23848Re: [mythsoc] RPG fiction
- Dec 18, 2012>> But I find the fact
>> that games *can* facilitate that sort of communitystorytelling a point in
>> favor of not discounting them alltogether.
> As noted below, the real question is not can they, but dothey?Yes!I've played in dozens of campaigns in my life. And whilst some were 'merely' a dice-rolling bit of fun, some led to great story-telling, and the development of new worlds.But that, in a sense, is a side issue. I think the key strength to role-playing games lies not so much in the resulting creation of a story or world, but in the immersion of the players in that story or world. As I think I said in an earlier email, when you role-play you aren't reading about a world, you are living in it. There is something very important, I believe, about the fact that having spent an evening sitting round a table 'pretending' to be someone else, and, moreover, pretending that your mate Dave is not in fact a forty-year old with a beard but an elven princess, every player will come away thinking not 'my character did this', but 'I did this'. And that is a level of immersion that no novel, not even one by Tolkien or Tolstoy, can achieve.John----- Original Message -----From: David BratmanSent: Tuesday, December 18, 2012 8:31 AMSubject: Re: [mythsoc] RPG fiction
"Alana Joli Abbott" <alanajoli@...> wrote:
>> And lastly, it's because, being
>> written by a bunch of amateurs, it's usually not very good!
> A cut! Since I and a at least a couple other writers on this list make a
> portion of our incomes on game writing (in my case, a sizeable portion),
> could we replace the word amateur with something else? Heck, if you say it
> fondly, I'll accept "hack." :)
I was here referring to the gamers themselves, rather than to those who
write professional fiction in the gaming ethos. I accept that I didn't
always make clear which I was referring to at a given moment.
> Given the hurdles, it is no surprise to me that there's a lot of gaming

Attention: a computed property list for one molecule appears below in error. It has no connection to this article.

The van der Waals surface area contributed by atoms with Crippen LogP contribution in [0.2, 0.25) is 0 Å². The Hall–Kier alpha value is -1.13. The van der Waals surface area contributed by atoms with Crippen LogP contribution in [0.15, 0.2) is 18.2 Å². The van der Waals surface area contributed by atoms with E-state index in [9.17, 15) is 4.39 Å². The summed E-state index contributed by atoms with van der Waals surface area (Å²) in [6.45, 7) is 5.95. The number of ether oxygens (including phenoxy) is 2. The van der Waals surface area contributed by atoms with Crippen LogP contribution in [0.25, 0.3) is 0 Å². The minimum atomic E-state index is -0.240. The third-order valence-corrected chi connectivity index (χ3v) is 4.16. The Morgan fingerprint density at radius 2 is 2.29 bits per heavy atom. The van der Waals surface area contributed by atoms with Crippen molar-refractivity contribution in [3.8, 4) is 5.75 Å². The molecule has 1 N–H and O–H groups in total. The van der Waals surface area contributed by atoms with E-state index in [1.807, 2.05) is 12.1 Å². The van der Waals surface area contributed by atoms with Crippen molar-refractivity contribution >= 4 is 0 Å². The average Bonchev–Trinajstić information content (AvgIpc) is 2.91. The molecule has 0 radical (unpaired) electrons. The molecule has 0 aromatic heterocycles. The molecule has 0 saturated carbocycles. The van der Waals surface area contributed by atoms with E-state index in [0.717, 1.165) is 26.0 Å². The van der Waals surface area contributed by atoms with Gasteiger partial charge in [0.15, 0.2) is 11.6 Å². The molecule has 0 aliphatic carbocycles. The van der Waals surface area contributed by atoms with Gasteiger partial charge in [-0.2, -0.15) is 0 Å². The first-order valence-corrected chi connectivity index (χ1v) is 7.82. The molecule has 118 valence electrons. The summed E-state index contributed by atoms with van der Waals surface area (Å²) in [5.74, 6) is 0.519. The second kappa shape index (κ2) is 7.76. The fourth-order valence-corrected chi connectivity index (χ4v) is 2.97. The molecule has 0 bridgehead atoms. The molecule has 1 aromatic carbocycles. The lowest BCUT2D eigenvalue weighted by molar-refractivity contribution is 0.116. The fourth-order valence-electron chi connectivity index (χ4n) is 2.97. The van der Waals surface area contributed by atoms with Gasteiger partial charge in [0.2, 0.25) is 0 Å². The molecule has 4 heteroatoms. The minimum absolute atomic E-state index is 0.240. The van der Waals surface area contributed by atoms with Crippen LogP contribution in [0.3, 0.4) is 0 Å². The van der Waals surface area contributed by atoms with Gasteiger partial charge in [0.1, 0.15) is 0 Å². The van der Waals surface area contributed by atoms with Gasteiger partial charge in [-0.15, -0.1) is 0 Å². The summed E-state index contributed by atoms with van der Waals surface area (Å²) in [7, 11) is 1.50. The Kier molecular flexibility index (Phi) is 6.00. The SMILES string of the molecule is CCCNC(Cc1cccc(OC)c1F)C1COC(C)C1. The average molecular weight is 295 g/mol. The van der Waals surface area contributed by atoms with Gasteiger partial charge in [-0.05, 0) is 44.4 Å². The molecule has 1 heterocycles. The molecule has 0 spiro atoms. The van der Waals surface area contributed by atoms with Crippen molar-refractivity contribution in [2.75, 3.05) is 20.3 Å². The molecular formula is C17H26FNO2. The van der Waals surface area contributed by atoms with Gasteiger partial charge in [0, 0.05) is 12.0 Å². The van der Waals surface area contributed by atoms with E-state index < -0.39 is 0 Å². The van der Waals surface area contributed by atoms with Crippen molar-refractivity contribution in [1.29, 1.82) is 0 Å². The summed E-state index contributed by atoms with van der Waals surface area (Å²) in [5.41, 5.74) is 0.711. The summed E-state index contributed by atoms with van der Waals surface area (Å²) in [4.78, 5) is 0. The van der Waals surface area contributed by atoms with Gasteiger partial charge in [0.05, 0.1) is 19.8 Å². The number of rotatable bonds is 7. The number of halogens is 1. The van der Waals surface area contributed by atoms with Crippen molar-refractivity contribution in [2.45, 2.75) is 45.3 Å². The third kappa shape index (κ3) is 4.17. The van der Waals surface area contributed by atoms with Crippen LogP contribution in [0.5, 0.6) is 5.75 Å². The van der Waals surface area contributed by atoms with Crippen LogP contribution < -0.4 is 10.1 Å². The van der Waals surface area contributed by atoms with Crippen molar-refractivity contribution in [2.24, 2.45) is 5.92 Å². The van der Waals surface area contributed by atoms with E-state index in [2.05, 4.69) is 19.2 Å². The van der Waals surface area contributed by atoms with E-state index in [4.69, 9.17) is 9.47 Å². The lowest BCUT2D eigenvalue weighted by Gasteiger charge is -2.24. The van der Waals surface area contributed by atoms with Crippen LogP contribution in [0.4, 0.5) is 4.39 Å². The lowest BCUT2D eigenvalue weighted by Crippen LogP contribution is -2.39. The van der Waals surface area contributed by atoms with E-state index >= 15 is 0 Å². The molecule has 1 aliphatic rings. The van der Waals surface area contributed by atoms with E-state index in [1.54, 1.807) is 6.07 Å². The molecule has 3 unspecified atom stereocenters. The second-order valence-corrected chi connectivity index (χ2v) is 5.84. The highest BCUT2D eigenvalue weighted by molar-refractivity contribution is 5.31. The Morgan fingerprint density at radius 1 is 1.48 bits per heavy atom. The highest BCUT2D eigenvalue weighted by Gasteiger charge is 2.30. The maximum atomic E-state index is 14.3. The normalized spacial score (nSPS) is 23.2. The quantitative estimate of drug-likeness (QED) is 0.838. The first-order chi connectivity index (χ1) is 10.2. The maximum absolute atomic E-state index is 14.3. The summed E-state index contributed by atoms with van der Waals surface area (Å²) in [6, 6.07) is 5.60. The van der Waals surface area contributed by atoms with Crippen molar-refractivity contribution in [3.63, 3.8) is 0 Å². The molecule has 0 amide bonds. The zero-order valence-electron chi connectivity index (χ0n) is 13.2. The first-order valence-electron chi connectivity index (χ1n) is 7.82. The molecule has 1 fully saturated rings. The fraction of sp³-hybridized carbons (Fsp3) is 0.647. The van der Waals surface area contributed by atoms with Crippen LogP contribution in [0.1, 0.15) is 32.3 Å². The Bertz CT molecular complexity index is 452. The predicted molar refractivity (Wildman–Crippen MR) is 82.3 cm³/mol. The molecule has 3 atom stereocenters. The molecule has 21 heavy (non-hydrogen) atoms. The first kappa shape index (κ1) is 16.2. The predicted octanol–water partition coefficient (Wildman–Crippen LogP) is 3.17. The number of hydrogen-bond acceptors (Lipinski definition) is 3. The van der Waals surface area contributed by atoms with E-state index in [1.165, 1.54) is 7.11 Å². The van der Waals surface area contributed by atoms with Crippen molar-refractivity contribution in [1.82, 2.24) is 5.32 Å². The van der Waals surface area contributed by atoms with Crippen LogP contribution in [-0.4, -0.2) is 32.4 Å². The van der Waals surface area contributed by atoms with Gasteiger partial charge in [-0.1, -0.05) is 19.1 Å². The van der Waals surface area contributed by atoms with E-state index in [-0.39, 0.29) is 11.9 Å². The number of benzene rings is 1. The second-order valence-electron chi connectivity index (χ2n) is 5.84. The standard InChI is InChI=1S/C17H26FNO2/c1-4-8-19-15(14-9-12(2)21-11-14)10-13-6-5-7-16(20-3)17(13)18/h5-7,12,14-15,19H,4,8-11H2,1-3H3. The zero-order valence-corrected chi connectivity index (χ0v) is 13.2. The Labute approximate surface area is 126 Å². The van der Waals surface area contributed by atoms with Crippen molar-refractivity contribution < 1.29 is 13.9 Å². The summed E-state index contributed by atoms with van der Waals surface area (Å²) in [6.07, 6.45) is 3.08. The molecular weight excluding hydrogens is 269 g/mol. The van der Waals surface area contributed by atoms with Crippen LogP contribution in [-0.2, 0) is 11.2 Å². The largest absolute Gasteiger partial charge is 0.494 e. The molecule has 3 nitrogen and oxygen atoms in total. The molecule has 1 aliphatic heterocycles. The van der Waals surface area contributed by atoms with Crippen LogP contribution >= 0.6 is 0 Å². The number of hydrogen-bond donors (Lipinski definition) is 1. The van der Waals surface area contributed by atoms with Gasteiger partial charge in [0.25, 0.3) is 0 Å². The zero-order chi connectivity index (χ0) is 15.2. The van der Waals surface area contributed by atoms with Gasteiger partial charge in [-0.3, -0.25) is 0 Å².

> literature out there that falls short of literary excellence. But then, I
> also review mass market SFF for a number of periodicals, and gaming
> certainly does not have the corner market on writing that falls short of
> the bar. :)
Yes, and I'd apply that criticism to fantasy in general. Recently I found a
public library recommended reading list of various kinds of fiction, and on
looking at its fantasy section I realized with horror that if I'd read all
of those authors and none others, I would be convinced that I absolutely
hated fantasy. I was speaking here of the specific problems with
gaming-style fiction. My problem with general fantasy blockbusters is a
>> I played D&D for a while, once, in the early days of the late '70s. My
>> friends in the same group went on for years, but I quit after a few
>> because it was so f'ing BORING. As my friend Steve Gaddis said, "D&D has
>> all the excitement and adventure of double-entry bookkeeping."
> If my history is right, I know the edition you were playing, and holy cow,
> you had to have a degree in advanced mathematics to play.
I believe it was called "Advanced Dungeons & Dragons." But the mathematical
complexities in and of themselves were not the problem, it was the way the
story relied on the math to tell it. Here, look at this episode of "DM of
the Rings": http://www.shamusyoung.com/twentysidedtale/?p=719
> But I find the fact
> that games *can* facilitate that sort of community storytelling a point in
> favor of not discounting them all together.
As noted below, the real question is not can they, but do they?
> much of the impulse behind creating a secondary world has to come from the
> people participating in a small group game; the large publishers can do
> their very best to inspire, but the end result happens at small table tops
> among groups of friends, which is something that can only really be shown